Filling The Mind With Good Things
Pastor Steve Wellman, New Hope Church, 200 E. New Hope Road, Goldsboro,
Think about the word “information.” This term is a picture of combined words “In” and “Formed.” What we expose our minds to doesn’t remain neutral. We are shaped by what we permit entrance into our thoughts. When Paul offers the Philippians counseling and advises them not to be anxious over anything, there is a practical action they must take. It isn’t complicated. They are to “fill the mind with good things.” Some people consider themselves “news junkies.” The news plays in the background throughout the entire day. On the surface, something like the daily news seems harmless, but not for Paul. Christians are to guard everything we allow into the mind. Consider how there are children who know more about television characters than Bible characters. What outcome can we expect when that which goes in is less than wholesome? Paul proclaims to the Philippians that numerous voices surround our lives. Marketing analysts speak of the thousands of advertisements we encounter. Voices are continually promoting something that we need to make our lives complete. Behind all information is a worldview. Is the worldview of the information shaping us to become more Christlike, devoted to His kingdom, consumed with pleasing Him in all things, and striving for things that don’t fade but last forever?
One hour of church each week is insufficient to resist the voices we confront. Paul shows that we must be intentional in nurturing our thoughts on wholesome, pure, noble, and excellent things. This isn’t something that happens naturally or automatically. It must become a daily discipline. The consequences of failing in this practice are too high. Many of the spiritual problems we face, according to Paul, are the result of in-forming the mind with unhealthy exposure. It doesn’t have to be blatantly evil ideas. Anything that falls short of what is wholesome, pure, noble, and excellent is less than the highest and best Christ has for us. The spiritual realm has parallels to the physical realm. When we fill our bodies with less than wholesome things, our overall health is impacted. The accumulation of junk will produce consequences. Paul shows it is equally valid for our spiritual development. Too much TV watching, lousy reading, and inappropriate conversation all reach into our clay-like minds, shaping us, molding us, “in” “forming” us. Symptoms eventually surface, and we’ll wonder where our doubts have come from, where our discouragement comes from, and where depression comes from. It doesn’t just happen but is the result of habitual practices.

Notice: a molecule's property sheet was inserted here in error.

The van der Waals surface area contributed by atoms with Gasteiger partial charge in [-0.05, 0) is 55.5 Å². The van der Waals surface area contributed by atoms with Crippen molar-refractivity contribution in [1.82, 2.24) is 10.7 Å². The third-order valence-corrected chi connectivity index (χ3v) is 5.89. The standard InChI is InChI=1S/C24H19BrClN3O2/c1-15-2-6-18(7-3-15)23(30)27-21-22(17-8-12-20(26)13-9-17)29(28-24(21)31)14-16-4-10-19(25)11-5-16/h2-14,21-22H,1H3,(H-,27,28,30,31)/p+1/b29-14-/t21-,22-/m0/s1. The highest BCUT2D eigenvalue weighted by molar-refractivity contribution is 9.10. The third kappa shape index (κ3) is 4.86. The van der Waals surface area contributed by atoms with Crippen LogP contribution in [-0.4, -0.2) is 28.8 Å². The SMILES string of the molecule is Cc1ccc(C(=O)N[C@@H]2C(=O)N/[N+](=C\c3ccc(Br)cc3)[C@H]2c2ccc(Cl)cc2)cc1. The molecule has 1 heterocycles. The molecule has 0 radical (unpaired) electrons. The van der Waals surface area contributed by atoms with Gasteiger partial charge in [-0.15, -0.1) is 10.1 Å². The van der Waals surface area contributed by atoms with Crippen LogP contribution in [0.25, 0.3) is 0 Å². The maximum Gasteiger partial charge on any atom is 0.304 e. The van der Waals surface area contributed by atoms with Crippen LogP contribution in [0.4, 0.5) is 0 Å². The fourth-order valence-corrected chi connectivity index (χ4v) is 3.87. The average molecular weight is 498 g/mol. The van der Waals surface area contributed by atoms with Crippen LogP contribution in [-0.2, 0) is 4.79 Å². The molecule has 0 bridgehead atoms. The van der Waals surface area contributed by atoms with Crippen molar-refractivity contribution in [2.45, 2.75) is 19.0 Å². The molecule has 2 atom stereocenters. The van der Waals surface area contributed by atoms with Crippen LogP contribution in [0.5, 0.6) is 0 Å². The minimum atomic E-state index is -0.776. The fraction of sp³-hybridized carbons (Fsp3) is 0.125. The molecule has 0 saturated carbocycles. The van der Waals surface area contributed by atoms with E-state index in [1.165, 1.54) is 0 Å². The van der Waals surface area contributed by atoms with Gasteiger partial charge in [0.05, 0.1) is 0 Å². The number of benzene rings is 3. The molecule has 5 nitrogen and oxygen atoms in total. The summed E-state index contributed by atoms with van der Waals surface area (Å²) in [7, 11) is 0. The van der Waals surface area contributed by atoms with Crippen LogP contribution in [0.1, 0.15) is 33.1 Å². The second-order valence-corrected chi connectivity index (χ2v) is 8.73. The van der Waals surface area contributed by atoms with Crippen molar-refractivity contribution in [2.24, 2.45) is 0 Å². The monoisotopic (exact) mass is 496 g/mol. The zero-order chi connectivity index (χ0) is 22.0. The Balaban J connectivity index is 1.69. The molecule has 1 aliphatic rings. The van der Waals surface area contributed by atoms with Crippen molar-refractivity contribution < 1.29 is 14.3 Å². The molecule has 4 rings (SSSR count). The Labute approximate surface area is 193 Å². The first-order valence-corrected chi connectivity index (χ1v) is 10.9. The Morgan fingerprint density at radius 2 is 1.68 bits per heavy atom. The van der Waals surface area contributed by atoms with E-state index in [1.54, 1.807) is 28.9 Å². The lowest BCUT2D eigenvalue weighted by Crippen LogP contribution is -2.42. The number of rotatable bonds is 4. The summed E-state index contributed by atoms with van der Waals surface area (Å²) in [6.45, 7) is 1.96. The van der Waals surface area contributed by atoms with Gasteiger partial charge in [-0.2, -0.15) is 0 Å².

The fruits of the Spirit and the virtues Christ intends to develop in our lives don’t arise spontaneously. A farmer doesn’t wake up one morning to an abundant harvest that wasn’t planted and cultivated. What comes out is the result of what first goes in. Productive gardens must be weeded and cleaned. In the same way, our minds are like sponges absorbing all the ideas that saturate our waking moments. How would it look if we were to take an honest inventory of our daily exposure? Are we receiving 50% of worldly noise and 50% wholesome nourishing? When we are most truthful with ourselves, we’d know even equal distribution is an overstatement. We depend too much on too little. As spiritual disciplines decrease, worldly influence is on the increase. This is why Scripture is often interpreted through the lenses of worldly values rather than the other way around. When we are informed by wholesome, pure, noble, and excellent things, our outlook will change accordingly. A river can only rise as high as its source. If we are exposing ourselves only to the slow trickles of good things, we can’t expect the excellence Christ desires to take hold. We need nothing less than strong steady flow. The good things of God never happen by accident. God’s best requires us to honor Him by filling our minds with good things.